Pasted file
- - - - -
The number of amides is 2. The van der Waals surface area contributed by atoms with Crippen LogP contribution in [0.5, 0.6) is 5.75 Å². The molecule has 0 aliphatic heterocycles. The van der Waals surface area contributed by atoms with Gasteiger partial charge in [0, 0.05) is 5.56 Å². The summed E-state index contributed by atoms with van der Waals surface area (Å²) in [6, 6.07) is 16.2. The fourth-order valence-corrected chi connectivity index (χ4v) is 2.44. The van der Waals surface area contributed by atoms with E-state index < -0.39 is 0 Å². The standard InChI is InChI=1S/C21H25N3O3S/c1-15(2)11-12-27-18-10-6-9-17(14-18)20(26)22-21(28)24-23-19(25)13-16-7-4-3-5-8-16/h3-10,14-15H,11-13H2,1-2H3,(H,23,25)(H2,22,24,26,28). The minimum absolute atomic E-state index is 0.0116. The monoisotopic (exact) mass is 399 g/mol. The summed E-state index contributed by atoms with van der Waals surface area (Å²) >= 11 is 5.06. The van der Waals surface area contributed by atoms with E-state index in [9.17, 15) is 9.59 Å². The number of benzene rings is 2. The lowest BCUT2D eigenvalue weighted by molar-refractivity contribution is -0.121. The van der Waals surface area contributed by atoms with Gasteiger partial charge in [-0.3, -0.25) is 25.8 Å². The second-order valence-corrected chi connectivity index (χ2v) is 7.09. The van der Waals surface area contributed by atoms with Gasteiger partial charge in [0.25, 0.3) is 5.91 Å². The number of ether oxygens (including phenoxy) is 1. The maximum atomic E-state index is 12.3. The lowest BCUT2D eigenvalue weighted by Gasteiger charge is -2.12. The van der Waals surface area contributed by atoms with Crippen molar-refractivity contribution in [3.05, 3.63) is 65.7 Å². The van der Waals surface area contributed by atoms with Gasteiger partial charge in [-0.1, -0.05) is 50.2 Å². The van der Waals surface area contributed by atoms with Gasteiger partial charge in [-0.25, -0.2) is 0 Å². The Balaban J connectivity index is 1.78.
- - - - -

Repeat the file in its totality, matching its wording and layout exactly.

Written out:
The number of amides is 2. The van der Waals surface area contributed by atoms with Crippen LogP contribution in [0.5, 0.6) is 5.75 Å². The molecule has 0 aliphatic heterocycles. The van der Waals surface area contributed by atoms with Gasteiger partial charge in [0, 0.05) is 5.56 Å². The summed E-state index contributed by atoms with van der Waals surface area (Å²) in [6, 6.07) is 16.2. The fourth-order valence-corrected chi connectivity index (χ4v) is 2.44. The van der Waals surface area contributed by atoms with E-state index < -0.39 is 0 Å². The standard InChI is InChI=1S/C21H25N3O3S/c1-15(2)11-12-27-18-10-6-9-17(14-18)20(26)22-21(28)24-23-19(25)13-16-7-4-3-5-8-16/h3-10,14-15H,11-13H2,1-2H3,(H,23,25)(H2,22,24,26,28). The minimum absolute atomic E-state index is 0.0116. The monoisotopic (exact) mass is 399 g/mol. The summed E-state index contributed by atoms with van der Waals surface area (Å²) >= 11 is 5.06. The van der Waals surface area contributed by atoms with E-state index in [9.17, 15) is 9.59 Å². The number of benzene rings is 2. The lowest BCUT2D eigenvalue weighted by molar-refractivity contribution is -0.121. The van der Waals surface area contributed by atoms with Gasteiger partial charge in [-0.3, -0.25) is 25.8 Å². The second-order valence-corrected chi connectivity index (χ2v) is 7.09. The van der Waals surface area contributed by atoms with Gasteiger partial charge in [0.25, 0.3) is 5.91 Å². The number of ether oxygens (including phenoxy) is 1. The maximum atomic E-state index is 12.3. The lowest BCUT2D eigenvalue weighted by Gasteiger charge is -2.12. The van der Waals surface area contributed by atoms with Crippen molar-refractivity contribution in [3.05, 3.63) is 65.7 Å². The van der Waals surface area contributed by atoms with Gasteiger partial charge in [-0.1, -0.05) is 50.2 Å². The van der Waals surface area contributed by atoms with Gasteiger partial charge in [-0.25, -0.2) is 0 Å². The Balaban J connectivity index is 1.78.